Bubble, meet another bubble

I was speaking at a business breakfast the other day, and the subject of the morning was ‘creating an enterprise culture in WA‘.

With our long history in successful resources and other entrepreneurial ventures, one might think that we had a great enterprise culture already.

And we do. If you want to develop a mine, Western Australia is probably the best place to do that from. The capital and investment bankers are here, the lawyers, accountants, exploration and commercialisation people are all here and they all have buckets of experience. We even have two mining billionaires, two of richest people in the country, including the richest woman.

The WA economy is worth about $235B, and about $70B of this is mining – that’s 30%. The largest sector, a sizeable chunk. Many other states and countries would love to have this undeniable source of riches.

But what I was talking about, was the early stage tech sector, which often gets ignored in all this entrepreneurial talk.

In the era of digital foreign invaders such as Google, Facebook, Airbnb, Netflix, Amazon, Apple, Uber and others, where are the Australian scalable businesses that can grow to multi millions and even billions on an idea and some lines of code? Businesses that can create enormous wealth, jobs and capital in a fairly short time frame (such as under 5 years).

OK, you may have thought of Canva (now based in Sydney) or Atlassian (also Sydney, and listed on the NASDAQ). Name ten others. Three. One.

I am genuinely worried about the Australian-owned tech economy we are going to leave our children. Nothing wrong with the digital vikings, I use them all, but, relative to their size, they don’t create many Aussie jobs or pay much tax in this country (hence contribute less to the broader economy, such as building roads, schools and hospitals, yet they are taking advantage of that very infrastructure).

We (as a country, state and community) need to do all we can to help our own brave Aussie scalable tech businesses along. They can do amazing things in a relatively short period of time. If given a helping hand.

They often don’t need much money to get them going, and yet can scale (or fail) fast. You may not have to wait years and years for approvals, plying multi millions in just to see if there’s something there. Often, a 6-figure sum is more than enough to get them out there, if not a 5-figure sum.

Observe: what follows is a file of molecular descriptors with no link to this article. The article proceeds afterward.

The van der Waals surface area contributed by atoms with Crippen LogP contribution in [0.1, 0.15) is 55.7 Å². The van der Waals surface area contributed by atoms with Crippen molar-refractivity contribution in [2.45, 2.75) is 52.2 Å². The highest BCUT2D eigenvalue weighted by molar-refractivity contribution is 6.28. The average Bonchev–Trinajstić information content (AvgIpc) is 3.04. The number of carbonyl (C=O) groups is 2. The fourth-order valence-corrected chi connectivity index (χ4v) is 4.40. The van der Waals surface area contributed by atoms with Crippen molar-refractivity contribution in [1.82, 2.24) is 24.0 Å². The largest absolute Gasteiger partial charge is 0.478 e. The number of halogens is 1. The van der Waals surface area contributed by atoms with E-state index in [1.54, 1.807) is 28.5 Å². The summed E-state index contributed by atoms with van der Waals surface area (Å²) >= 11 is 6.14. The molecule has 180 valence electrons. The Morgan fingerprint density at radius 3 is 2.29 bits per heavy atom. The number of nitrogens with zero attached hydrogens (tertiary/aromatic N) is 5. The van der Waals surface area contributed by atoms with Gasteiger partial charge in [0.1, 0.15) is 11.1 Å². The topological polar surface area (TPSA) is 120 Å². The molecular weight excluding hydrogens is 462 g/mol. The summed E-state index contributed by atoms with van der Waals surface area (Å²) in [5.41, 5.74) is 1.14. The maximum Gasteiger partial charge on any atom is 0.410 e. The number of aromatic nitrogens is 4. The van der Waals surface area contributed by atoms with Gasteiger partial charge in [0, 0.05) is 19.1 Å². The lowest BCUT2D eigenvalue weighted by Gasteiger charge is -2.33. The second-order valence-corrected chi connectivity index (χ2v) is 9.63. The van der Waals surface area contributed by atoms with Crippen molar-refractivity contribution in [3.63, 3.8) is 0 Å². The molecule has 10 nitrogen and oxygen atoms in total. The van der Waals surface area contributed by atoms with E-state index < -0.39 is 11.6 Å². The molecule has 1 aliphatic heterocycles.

And the upside is tremendous. Canva got going 7 years ago and is now worth over $3B.

So, there I was rabbiting on about this, and I mentioned the fact that while over $9B was invested in all WA businesses in 2018, only 0.3% of this made its way to early stage tech businesses.

One of the audience members then shot to their feet to deplore my statistic (“I don’t know where you got that from…” … err from Business News and Techboard actually – see full sources below) and they felt there was plenty of investment in innovation and we were a fantastic economy doing great things.

While I agree with the positive sentiment (I love WA, the economy and the life here), I was a little bemused for a second. They did not like the stat, they so they were simply choosing to ignore it (fake news, obviously). In the era of Trump, this is what we have come to.

Which brings me to the point. We all live in our own bubbles, gathering information that the internet and social media already knows we like (we’ve previously clicked on it, liked it, searched for it, read it… so it sends us more stuff like that).

When we are confronted with some data that contradicts our world view, it’s uncomfortable. Our natural inclination is to rail against the source, query the author, or just flatly refute it.

The speaker from the floor was a well-healed stock broker. He’d done various ASX/mining deals before and was no doubt extremely well off. Had he had any experience with early stage tech startups, that were pre-revenue? Had he visited a co-working space? Been to a meetup? Had he sat down with startups to hear their views, and see what they were doing? Had he invested in them?

I doubt it.

But then again, what do I know about his world either? Have I done ASX mining deals? No. Do I live and work with junior miners, and truly understand what they do? No.

My bubble (which is predominantly early state scalable tech startups – I love em!) and his bubble (ASX listed junior mining exploration and commercialisation businesses) rarely meet. We rarely talk. We rarely listen to each other.

Even though we inhabit the same city, breathe the same air, drive down the same roads and sometimes frequent the very same breakfast events, we move in very different circles.

I reckon we could each help each other. But it starts with listening, and being open to data that may not conform with your existing world view, and decades of experience. I am open to this. I’d love to know more about his world. Perhaps I could teach him about mine.

Bubbles need to meet other bubbles. When they do that they pop, and something quite new happens.

~~

PHOTO: by Pixabay from Pexels

SOURCES